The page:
The word “Naan” isn’t really Indian at all, nor is it particularly specific: it’s actually just the Persian word for “bread”. However, speak to any English patron of Indian restaurants and of the many wonderful breads that Indians make, naan is the one that stands out. It’s one of the simplest of their breads but one of the trickiest to get absolutely right, pillowy soft and puffy on the inside, with the thinnest of crisp outsides, and the traditional teardrop shape. When you do get it right, it’s a magical accompaniment to curries and lentil dishes.
Since there are a growing number of flatbreads in this journey, it’s worth talking about the differences between them. The first obvious thing is the choice of flour: wholemeal for aish baladi, strong white bread flour for most of the others. Next, there’s the thickness: paper thin for lavash, a centimetre or so for aish baladi or naan, deeper for focaccia. Then there’s the flavour profile: focaccia laden with olive oil and herbs, naan most likely to be flavoured with ghee and nigella seeds. There are other choices to be made, like whether to add dairy products to your dough and whether to use oil (or butter or ghee), but these often vary as much in different recipes for what’s notionally the same bread as they do between nationalities.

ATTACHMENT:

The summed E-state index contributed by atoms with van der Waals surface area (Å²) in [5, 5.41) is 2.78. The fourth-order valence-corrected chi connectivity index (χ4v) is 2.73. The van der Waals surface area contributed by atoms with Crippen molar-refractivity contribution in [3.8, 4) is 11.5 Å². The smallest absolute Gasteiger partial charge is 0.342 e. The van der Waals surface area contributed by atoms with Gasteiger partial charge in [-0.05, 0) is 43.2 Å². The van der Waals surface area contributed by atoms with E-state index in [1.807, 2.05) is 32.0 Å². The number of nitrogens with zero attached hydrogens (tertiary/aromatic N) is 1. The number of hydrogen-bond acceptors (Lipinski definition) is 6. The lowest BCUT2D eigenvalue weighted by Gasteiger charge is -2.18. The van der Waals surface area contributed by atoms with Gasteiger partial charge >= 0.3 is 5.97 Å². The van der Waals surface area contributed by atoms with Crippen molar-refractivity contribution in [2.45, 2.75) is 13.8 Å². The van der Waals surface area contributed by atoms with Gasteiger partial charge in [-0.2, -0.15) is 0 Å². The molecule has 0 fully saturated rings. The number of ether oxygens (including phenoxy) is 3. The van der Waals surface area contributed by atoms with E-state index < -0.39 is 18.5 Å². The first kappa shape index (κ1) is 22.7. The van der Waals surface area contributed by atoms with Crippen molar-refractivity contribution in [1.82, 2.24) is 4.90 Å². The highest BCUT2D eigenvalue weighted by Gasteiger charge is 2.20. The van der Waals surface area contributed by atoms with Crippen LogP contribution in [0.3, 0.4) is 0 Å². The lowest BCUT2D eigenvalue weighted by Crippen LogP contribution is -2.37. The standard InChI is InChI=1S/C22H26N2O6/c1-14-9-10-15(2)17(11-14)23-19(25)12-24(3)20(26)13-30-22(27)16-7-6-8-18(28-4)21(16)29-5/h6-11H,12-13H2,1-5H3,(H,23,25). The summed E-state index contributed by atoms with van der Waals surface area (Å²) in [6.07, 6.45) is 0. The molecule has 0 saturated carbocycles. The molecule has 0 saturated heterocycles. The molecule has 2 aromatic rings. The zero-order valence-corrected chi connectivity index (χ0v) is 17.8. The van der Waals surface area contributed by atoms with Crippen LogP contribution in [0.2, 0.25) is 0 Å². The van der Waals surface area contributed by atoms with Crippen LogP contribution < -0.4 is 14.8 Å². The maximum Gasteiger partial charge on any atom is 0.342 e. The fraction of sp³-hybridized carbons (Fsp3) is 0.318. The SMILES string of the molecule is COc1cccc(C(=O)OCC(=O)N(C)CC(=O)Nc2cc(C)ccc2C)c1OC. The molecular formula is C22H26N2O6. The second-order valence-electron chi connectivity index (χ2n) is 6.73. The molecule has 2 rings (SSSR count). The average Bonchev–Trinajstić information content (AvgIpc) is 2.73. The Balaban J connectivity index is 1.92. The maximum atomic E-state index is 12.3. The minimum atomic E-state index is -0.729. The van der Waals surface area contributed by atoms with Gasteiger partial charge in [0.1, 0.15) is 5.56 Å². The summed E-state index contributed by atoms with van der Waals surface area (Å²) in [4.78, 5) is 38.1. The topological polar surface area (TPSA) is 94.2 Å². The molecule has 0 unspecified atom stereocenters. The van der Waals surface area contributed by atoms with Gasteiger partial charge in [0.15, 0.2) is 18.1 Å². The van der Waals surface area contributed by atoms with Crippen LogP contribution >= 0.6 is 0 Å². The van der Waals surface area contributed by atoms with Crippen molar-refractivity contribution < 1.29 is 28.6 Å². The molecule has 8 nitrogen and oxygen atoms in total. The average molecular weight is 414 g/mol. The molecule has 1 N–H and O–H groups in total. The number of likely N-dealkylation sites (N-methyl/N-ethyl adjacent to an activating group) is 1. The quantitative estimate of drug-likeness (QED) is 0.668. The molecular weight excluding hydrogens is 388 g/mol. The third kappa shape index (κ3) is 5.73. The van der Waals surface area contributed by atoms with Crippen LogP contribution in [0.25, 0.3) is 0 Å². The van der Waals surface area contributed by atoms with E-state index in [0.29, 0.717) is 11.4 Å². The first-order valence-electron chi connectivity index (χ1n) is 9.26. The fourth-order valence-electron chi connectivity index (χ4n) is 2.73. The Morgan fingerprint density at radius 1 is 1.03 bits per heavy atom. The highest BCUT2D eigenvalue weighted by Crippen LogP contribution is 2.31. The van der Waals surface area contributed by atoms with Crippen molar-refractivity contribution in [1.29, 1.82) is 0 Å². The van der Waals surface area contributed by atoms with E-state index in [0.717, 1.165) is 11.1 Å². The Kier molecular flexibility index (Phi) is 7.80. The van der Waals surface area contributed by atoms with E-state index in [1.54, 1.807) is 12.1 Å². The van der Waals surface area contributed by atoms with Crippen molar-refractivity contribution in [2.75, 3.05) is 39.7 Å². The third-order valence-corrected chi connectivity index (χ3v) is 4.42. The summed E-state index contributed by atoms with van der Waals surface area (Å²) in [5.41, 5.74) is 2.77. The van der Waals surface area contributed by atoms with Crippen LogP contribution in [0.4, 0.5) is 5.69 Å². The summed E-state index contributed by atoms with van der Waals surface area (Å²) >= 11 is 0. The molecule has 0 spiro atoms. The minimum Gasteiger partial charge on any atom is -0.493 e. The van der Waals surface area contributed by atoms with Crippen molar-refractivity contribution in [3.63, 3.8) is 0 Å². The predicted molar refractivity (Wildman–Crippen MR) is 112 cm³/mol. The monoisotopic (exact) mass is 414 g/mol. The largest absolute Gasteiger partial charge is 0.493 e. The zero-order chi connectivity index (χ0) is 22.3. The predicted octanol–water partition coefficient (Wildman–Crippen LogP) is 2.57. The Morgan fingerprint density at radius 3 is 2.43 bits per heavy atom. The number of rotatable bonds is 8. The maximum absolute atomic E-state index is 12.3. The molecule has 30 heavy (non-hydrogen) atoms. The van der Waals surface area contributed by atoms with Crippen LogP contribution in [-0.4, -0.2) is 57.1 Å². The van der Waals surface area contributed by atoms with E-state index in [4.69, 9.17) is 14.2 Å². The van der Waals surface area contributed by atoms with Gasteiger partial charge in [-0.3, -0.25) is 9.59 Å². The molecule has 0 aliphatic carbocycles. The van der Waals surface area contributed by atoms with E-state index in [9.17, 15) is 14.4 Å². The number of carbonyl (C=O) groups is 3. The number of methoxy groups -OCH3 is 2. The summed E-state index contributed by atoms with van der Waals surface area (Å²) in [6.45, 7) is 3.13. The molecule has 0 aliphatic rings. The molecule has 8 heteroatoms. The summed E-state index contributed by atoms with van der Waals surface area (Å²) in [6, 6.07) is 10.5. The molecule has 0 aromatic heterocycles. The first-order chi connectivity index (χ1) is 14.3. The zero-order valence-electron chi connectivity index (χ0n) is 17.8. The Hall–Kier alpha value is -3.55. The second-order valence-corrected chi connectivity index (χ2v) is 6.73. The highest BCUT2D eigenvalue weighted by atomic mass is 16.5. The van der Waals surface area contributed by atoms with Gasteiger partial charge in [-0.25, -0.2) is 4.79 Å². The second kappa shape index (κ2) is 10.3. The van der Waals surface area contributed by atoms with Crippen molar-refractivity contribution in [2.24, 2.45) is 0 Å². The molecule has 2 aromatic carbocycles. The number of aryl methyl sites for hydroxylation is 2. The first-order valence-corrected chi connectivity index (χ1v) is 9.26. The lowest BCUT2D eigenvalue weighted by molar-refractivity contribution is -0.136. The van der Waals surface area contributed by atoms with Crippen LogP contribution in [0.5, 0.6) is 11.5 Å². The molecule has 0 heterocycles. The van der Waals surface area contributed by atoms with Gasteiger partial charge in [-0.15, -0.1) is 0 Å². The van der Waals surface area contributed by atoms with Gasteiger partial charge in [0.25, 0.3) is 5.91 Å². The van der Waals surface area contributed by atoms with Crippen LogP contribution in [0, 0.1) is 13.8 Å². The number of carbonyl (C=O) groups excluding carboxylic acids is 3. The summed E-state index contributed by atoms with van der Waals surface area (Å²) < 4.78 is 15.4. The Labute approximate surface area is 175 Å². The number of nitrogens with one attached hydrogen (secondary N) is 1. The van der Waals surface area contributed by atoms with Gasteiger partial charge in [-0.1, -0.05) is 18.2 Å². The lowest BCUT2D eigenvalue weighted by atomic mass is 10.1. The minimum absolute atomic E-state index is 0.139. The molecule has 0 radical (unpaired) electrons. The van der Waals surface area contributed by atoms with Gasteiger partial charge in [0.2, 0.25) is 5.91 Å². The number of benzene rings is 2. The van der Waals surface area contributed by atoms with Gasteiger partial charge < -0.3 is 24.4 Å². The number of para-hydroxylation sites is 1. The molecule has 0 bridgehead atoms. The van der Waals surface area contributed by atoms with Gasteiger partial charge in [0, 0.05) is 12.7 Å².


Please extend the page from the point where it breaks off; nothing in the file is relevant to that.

As a Western home cook, your inevitable problem with naan is the absence of a tandoor with its intense heat and stone sides. For most of these breads, my recommendation is now the same: put the oven on its hottest setting and use a pizza stone if you have one. If you don’t, use a heavy metal frying pan that you can put in the oven (no plastic handles). Using a frying pan will give you the “slightly scorched in patches” effect that you often get in restaurants.
The Guardian’s Felicity Cloake usually does a great job of trying out many different recipes, so I’ve gone with her ingredient list, matched to my normal flatbread-making drill.
The quantities here made four good sized naans.
- 300g strong white bread flour
- 8g salt
- 5g nigella seeds (kaloonji)
- 150ml tepid water
- 6g sugar
- 7g dried yeast
- 100g yoghurt
- 40g ghee (or melted butter)
- Mix the flour, salt and nigella seeds
- Mix the water, sugar and yeast; leave for a few minutes until frothy
- Add the yoghurt and melted ghee to your wet mixture and mix evenly
- Add the wet mix to the dry mix and combine to form a smooth dough
- Using the dough hook of your stand mixer, knead for 3-4 minutes
- Leave to rest for 15 minutes
- Knead for another 2 minutes, then transfer to a lightly oiled bowl, cover with a tea towel and leave to rise. Depending on the strength of your yeast and the temperature of your kitchen, this should take between one and two hours.
- Put your pizza stone into the oven and preheat to 250℃.
- On a lightly floured board, knock back your dough and divide it into four.
- Using a couple of baking sheets, form each of the four pieces of dough into the classic teardrop shape.
- Cover with tea towels and leave to prove for another 45 minutes to 1 hour.
- Brush with melted ghee (I forgot to do this for the photos) and bake for around 10 minutes